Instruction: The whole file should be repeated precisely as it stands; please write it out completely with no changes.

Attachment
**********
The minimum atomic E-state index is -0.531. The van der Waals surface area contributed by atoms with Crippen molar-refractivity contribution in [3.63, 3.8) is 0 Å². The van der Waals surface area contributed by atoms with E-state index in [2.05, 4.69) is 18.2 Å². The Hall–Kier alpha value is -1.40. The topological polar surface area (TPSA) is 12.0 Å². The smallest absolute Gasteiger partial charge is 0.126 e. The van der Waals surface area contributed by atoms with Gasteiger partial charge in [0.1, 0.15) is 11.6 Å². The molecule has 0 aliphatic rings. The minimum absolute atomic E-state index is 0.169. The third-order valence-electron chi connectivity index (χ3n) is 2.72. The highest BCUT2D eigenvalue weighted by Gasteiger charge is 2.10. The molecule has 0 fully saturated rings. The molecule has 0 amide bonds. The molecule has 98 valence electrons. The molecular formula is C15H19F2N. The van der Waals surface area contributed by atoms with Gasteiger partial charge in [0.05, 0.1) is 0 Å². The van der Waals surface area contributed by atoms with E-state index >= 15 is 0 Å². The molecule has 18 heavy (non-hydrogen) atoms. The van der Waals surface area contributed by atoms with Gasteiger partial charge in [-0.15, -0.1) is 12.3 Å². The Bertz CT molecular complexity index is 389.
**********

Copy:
The minimum atomic E-state index is -0.531. The van der Waals surface area contributed by atoms with Crippen molar-refractivity contribution in [3.63, 3.8) is 0 Å². The van der Waals surface area contributed by atoms with E-state index in [2.05, 4.69) is 18.2 Å². The Hall–Kier alpha value is -1.40. The topological polar surface area (TPSA) is 12.0 Å². The smallest absolute Gasteiger partial charge is 0.126 e. The van der Waals surface area contributed by atoms with Gasteiger partial charge in [0.1, 0.15) is 11.6 Å². The molecule has 0 aliphatic rings. The minimum absolute atomic E-state index is 0.169. The third-order valence-electron chi connectivity index (χ3n) is 2.72. The highest BCUT2D eigenvalue weighted by Gasteiger charge is 2.10. The molecule has 0 fully saturated rings. The molecule has 0 amide bonds. The molecule has 98 valence electrons. The molecular formula is C15H19F2N. The van der Waals surface area contributed by atoms with Gasteiger partial charge in [0.05, 0.1) is 0 Å². The van der Waals surface area contributed by atoms with E-state index >= 15 is 0 Å². The molecule has 18 heavy (non-hydrogen) atoms. The van der Waals surface area contributed by atoms with Gasteiger partial charge in [-0.15, -0.1) is 12.3 Å². The Bertz CT molecular complexity index is 389.